O'Rowe writes in two-word phrases, sentences of four words. It is a kind of naturalism heightened by a literary awareness: the Irish gift of the gab and a Joycean stream of consciousness melding with Dylan Thomas-like word-pairs and image-making. I love the richness of his language. There were words I had to guess at, perhaps Irish expressions unknown to me, perhaps a lexicon of his own invention, but it was not this that caused my confusion.

It is not easy to sustain a twenty-five minute solo of non-stop talking. O'Rowe's short phrases produce verbal rhythms that, especially in the first monologue as delivered by Pauline Hutton, become repetitive. Add to the repetition deliberately dim lighting, apart from that first bright flash and a few moments when lights come up a notch or half, and you produce a soporific effect rather than one that ratchets up the concentration. Gloom does not necessarily suggest the dereliction of these lives. As Brecht demonstrated half a century ago, there is nothing like the bright light of scrutiny.

I must confess that I am not drawn to shows comprising monologues that are not structured as stand-up. I prefer my theatre to be about interaction, with other characters and with audience. Paradoxically, I have seen exactly that with numerous one-man shows but here, even with three performers, it was largely lacking. Only Niamh Cusack's Alison, the second speaker, seemed to have a sense of a world around her. Perhaps that was partly O'Rowe's point, that they had no real connection with anything outside themselves – except that what they tell us is all about sexual and violent encounters with others.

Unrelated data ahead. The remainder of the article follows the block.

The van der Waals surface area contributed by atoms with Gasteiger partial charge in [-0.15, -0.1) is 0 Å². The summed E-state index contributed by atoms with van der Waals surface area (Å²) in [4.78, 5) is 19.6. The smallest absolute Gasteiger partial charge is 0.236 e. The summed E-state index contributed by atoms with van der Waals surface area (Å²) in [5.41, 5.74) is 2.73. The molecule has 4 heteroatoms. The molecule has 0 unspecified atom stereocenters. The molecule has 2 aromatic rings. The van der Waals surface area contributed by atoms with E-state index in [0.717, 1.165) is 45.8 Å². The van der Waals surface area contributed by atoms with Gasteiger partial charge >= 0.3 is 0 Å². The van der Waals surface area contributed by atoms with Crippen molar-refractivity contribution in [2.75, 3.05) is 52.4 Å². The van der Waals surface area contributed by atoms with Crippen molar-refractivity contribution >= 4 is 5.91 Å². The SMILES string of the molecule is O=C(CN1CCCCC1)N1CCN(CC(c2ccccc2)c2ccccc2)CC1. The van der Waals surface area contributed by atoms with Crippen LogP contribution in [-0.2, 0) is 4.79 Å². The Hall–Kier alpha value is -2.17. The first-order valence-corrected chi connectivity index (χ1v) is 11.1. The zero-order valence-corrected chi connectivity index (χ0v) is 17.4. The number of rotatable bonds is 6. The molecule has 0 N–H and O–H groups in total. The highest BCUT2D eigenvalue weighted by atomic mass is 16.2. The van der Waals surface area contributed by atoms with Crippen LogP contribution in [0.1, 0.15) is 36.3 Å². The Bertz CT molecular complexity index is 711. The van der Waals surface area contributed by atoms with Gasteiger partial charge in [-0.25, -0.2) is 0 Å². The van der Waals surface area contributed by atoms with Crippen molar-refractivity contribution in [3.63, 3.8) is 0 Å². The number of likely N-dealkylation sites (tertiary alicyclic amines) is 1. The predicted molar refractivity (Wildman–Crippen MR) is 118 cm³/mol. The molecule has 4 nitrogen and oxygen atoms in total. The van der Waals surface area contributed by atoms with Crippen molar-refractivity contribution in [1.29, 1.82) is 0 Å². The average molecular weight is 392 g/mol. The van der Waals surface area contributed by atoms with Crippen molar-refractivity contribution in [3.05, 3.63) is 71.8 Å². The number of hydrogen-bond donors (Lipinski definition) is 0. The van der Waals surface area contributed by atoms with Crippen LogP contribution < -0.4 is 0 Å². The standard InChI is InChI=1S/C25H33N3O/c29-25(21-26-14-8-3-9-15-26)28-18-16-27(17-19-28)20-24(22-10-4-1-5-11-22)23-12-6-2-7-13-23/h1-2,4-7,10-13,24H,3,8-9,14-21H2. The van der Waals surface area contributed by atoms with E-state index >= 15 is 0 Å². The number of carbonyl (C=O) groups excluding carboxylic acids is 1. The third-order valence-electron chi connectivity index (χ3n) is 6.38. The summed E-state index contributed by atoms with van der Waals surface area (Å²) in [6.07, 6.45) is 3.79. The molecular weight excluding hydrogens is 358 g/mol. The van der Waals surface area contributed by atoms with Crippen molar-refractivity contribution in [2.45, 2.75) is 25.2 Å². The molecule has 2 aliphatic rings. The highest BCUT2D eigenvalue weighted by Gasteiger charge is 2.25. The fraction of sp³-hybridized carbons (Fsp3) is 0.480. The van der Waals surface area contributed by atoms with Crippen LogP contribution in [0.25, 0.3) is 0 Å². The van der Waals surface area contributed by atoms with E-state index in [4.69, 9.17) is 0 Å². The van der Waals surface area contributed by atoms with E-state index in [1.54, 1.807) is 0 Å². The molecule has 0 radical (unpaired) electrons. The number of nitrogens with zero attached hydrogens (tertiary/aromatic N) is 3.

The first girl, Olive, tells us precisely how 'over clothes strokeage, under clothes gropeage' led up to her losing her 'cherry' to the sound of 'two faggots, mid fuck, one bass, one baritone.' Then there is 'cuddle time, snuggle time' with gentle husband Jungle, and Philip who has a dog with three eyes, its 'pink prick appearing'. Is it he or a bully called Inchy, one of the violent Walpole brothers, who produces a 'double-donged dildo', and which of them fathered her child? When Jungle finds out it's not his and gives her a beating, she accepts it, welcomes it almost, as the first sign of a passion she wants in her men.